MASTERS OF THEIR DOMAINS
Kung fu goes YouTube on martial arts instructor's Web site
By Omar L. Gallaga AMERICAN-STATESMAN STAFF
Monday, February 11, 2008 - Thomas R. Gohring is not just a master of his Web domains: He's a tai chi and kung fu instructor known by his students as Master Gohring.
In addition to running Master Gohring's Tai Chi & Kung Fu on Airport Boulevard, he has built a new coffee house near by called Kick Butt Coffee, which opens for business today, and also owns a real-estate business.
In creating a Web site for his students at mastergohring.com, the martial artist has incorporated more than 1000 video clips of extensive instructional materials to supplement his classes. The clips are available through YouTube and provide a place where students (and anyone on the Web) can ask questions about specific techniques from his curriculum. We asked Master Gohring to take time out from kung fu and coffee to tell us about his Web site.
American-Statesman: When did you decide to create a Web site and what work went into getting it started?
Thomas R. Gohring: I first created it a few months before I opened my school, in 1996. I used a template offered by the Internet service provider.
Your Web site offers supplemental videos of your curriculums on YouTube. How are your students using these videos and why did you decide to start posting them online?
Students use them to review and preview what we are covering in class. I decided to offer them to leverage my time spent in class. If the student has been reviewing, then I can focus more on their improvement and less on learning the move in the first place. This extends the efficiency I already provide in class.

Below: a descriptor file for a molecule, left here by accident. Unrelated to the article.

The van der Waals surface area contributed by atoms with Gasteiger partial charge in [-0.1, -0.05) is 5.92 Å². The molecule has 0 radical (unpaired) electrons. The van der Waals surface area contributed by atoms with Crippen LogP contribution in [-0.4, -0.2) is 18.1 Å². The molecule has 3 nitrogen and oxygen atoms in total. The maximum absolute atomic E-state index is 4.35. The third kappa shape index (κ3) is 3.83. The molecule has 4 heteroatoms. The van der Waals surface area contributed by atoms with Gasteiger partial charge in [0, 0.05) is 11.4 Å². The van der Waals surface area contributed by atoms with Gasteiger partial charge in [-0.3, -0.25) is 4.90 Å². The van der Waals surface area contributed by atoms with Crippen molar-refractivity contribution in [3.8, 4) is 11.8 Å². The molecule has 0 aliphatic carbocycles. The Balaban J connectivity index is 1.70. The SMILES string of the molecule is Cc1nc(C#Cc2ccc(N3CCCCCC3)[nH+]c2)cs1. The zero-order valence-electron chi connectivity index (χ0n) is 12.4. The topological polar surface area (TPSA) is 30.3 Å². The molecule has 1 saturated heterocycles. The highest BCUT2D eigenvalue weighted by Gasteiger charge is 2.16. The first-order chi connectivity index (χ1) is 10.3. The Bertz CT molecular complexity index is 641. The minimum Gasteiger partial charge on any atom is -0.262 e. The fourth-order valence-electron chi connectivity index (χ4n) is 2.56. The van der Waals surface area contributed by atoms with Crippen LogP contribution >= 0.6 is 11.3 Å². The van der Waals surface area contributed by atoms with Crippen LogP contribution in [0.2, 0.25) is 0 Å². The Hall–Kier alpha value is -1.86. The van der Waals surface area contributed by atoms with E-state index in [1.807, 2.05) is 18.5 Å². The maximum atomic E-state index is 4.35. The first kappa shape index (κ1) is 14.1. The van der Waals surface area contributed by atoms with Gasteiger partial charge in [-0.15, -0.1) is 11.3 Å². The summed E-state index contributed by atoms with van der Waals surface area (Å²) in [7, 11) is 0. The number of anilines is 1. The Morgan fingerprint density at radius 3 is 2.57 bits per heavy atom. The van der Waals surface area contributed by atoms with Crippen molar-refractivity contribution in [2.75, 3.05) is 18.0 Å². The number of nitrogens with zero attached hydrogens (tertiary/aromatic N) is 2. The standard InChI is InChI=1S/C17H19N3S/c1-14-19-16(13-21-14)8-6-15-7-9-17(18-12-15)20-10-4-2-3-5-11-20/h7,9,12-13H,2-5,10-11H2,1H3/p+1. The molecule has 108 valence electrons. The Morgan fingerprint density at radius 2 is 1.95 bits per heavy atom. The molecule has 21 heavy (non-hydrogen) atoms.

How much time and work does it take to create these video clips? How do you balance that with your instructing, running several businesses and managing the Web site?
Oh boy, good question. The key here is that I enjoy what I am doing.
My time with students (30-plus classes a week) is balanced with my time alone uploading the video and creating Web pages. I like to stay on the cutting edge in my school and on the Web. The payoff is seeing students improve in less time.
Do you worry that people will watch the videos online for free instead of paying to take instruction with you in person?
Good luck. It is really challenging to learn (online). In the beginning, you must start with a competent instructor. There are those that can do it just from videos, but it is really challenging.
Also, I should add, we are not selling tai chi or kung fu lessons. We are selling the whole experience of studying Chinese martial arts: the ceremony, the culture, the discipline and the community. Students come to us to transform their lives, not just to learn some moves. When you join our school, it becomes real.
Did you look to other Web sites or YouTube videos for inspiration?
Yes, constantly. I love surfing the Web and seeing what everyone is doing. For example, last year I updated all my Web sites to "Web 2.0" using CSS (Cascading Style Sheets), which helps them have a more modern, clean look.
What are some of your favorite Web sites? Do you spend a lot of time online?
I'll confess, I think I am addicted to Digg.com and Ron Paul video clips. I also spend time on taijilegacy.com, a blog site for a yearly tournament we attend in Dallas, taijiclassic.com, a blog for our in-house tournament and thejoyshow.com, my sister's comedy Web site.
Are there any skills that are shared between learning martial arts and learning to build a Web site?
I've earned my sixth-degree black sash in tai chi and kung fu. I still feel like a white sash in the Web editing. The Internet is moving much faster and changing much more quickly than the martial arts world. Skills in common include the discipline to stick with it when it is not as "fun" and figure it out for one's self and make it my own.
Video from Austin American Statesman Website: http://www.statesman.com/news/mplayer/m/63068